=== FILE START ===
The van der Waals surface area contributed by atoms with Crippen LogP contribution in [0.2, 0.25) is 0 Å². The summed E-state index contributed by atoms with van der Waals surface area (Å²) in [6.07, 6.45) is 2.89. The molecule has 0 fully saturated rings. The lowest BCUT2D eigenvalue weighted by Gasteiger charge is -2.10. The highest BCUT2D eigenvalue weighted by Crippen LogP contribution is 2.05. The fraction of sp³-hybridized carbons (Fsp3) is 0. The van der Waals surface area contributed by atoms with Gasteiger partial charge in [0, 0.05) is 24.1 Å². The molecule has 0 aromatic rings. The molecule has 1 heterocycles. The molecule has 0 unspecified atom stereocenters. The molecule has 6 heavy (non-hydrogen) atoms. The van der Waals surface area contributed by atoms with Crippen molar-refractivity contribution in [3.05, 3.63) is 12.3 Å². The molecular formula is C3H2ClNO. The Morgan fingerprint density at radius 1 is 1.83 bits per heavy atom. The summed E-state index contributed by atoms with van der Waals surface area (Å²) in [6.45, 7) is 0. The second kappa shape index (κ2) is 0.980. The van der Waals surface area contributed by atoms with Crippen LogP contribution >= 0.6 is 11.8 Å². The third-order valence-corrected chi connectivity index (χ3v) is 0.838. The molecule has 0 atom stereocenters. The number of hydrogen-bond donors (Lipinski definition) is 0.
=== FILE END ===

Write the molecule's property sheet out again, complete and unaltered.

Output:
The van der Waals surface area contributed by atoms with Crippen LogP contribution in [0.2, 0.25) is 0 Å². The summed E-state index contributed by atoms with van der Waals surface area (Å²) in [6.07, 6.45) is 2.89. The molecule has 0 fully saturated rings. The lowest BCUT2D eigenvalue weighted by Gasteiger charge is -2.10. The highest BCUT2D eigenvalue weighted by Crippen LogP contribution is 2.05. The fraction of sp³-hybridized carbons (Fsp3) is 0. The van der Waals surface area contributed by atoms with Gasteiger partial charge in [0, 0.05) is 24.1 Å². The molecule has 0 aromatic rings. The molecule has 1 heterocycles. The molecule has 0 unspecified atom stereocenters. The molecule has 6 heavy (non-hydrogen) atoms. The van der Waals surface area contributed by atoms with Crippen molar-refractivity contribution in [3.05, 3.63) is 12.3 Å². The molecular formula is C3H2ClNO. The Morgan fingerprint density at radius 1 is 1.83 bits per heavy atom. The summed E-state index contributed by atoms with van der Waals surface area (Å²) in [6.45, 7) is 0. The second kappa shape index (κ2) is 0.980. The van der Waals surface area contributed by atoms with Crippen LogP contribution >= 0.6 is 11.8 Å². The third-order valence-corrected chi connectivity index (χ3v) is 0.838. The molecule has 0 atom stereocenters. The number of hydrogen-bond donors (Lipinski definition) is 0.